Metaphysics of Science and the Closedness of Development in Davari's Thought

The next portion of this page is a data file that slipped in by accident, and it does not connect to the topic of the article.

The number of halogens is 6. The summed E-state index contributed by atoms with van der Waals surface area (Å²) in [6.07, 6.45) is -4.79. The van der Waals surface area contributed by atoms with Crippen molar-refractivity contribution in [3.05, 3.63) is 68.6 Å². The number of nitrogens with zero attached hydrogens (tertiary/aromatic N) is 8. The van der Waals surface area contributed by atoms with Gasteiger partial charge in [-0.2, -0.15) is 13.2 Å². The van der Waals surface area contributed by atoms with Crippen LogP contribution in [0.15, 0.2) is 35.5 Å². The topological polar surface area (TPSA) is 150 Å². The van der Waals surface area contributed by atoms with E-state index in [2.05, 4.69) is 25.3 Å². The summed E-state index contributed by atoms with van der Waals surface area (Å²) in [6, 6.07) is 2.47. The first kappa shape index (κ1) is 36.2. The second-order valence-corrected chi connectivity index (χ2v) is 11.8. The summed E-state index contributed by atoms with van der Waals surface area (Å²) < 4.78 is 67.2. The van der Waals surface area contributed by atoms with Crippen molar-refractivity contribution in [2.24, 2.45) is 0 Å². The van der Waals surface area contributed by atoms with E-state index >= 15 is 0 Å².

Philosophical Investigations 17 (44):787-806 (2023)